On July 29, Fannie Mae, the big quasi governmental agency that buys most home mortgages and sets the underwriting rules for lenders, will make one of those hurdles a little lower: borrowers’ debt to income.

There are many hurdles potential homebuyers must overcome in order to qualify for a mortgage: down payment, good credit score, good income and low debt. On July 29, Fannie Mae, the big quasi governmental agency that buys most home mortgages and sets the underwriting rules for lenders, will make one of those hurdles a little lower: borrowers’ debt to income.

On that day, Fannie will expand the debt to income, or DTI, ratio from 45 to 50 percent. Debt-to-income is the total amount of recurring monthly debt – credit card payments, auto loans, student loans, etc. – plus the cost of a mortgage and other housing costs, including the monthly principal and interest payment, property taxes, homeowner association fees (if applicable), private mortgage insurance (if applicable), compared to a borrower’s total monthly income.

Currently, Fannie Mae wants to see no more than 45 percent DTI. If a borrower had $7,000 in gross monthly income, to qualify for a conventional mortgage, he/she could have no more than $3,150 in monthly debt, including housing costs. That amount will now be increased to 50 percent, or $3,500 on a monthly income of $7,000.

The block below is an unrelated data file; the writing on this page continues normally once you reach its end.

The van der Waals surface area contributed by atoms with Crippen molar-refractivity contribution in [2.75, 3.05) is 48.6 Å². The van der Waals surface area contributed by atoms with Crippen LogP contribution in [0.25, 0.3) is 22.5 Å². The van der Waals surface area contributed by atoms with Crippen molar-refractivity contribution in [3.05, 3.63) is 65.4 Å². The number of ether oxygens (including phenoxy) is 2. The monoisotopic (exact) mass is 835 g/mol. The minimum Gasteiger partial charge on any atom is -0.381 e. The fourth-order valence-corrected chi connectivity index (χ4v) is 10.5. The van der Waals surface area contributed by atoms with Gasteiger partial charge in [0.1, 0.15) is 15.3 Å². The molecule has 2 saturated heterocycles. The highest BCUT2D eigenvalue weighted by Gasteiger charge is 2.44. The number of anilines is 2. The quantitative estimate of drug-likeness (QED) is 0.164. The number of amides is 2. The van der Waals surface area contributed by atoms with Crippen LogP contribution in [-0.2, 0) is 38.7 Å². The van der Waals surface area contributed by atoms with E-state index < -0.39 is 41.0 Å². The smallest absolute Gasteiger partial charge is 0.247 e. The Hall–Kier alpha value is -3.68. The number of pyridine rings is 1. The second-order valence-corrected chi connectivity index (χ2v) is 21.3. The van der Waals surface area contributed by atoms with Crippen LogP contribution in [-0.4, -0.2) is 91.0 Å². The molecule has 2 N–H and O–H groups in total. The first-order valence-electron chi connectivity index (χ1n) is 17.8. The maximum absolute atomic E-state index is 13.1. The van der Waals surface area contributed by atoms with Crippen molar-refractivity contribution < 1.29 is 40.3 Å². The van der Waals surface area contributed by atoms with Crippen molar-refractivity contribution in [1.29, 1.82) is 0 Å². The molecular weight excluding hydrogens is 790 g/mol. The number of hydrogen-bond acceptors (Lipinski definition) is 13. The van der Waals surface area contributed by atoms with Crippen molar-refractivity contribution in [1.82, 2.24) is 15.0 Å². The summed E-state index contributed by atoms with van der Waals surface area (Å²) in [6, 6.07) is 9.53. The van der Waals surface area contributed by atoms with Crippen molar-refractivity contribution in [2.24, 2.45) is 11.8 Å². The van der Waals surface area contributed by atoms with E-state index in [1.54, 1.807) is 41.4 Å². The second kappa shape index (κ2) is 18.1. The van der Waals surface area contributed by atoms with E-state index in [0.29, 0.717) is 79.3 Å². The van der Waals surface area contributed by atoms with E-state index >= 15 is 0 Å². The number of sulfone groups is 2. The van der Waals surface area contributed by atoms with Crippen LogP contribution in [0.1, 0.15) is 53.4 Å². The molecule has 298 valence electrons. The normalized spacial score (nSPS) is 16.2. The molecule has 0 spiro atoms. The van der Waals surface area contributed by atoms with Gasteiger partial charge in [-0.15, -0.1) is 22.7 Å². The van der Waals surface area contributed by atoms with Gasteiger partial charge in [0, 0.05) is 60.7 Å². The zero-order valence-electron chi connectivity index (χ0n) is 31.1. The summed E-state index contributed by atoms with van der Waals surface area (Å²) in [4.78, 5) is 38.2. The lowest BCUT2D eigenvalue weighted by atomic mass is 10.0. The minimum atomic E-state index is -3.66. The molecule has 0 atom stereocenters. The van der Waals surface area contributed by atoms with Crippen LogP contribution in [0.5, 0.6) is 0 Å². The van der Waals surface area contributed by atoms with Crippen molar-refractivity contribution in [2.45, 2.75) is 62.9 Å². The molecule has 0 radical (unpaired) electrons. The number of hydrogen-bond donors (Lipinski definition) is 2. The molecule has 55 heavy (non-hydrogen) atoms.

This is good news, especially for many millinials with large amounts of student debt. But be warned, just because the DTI ratio has been expanded to 50 percent of income does not mean a potential borrower meeting that ratio will automatically qualify for a mortgage. Borrowers still must overcome the other hurdles of down payment and good credit score (at least 720 for a conventional mortgage underwritten by Fannie Mae).

But at least the expanded DTI ratio gives some borrowers more options. Previously, borrowers with high debt had only the Federal Housing Administration (FHA) to turn to. FHA accepts DTI ratios higher than 50 percent. It also has lower credit score requirements than Fannie Mae (even under 600). The tradeoff – which is a big one – is that FHA requires borrowers to pay private mortgage insurance for the life of the loan. Fannie Mae, on the other hand, will automatically cancel PMI when the loan balance reaches 78 percent of the original sales price.

Borrowers should evaluate their total financial condition and choose the best mortgage program for them. And now they have more options to choose from.

Linda Goodspeed is a longtime real estate writer and author of In and Out of Darkness. Email her at: lrgoodspeed@comcast.net.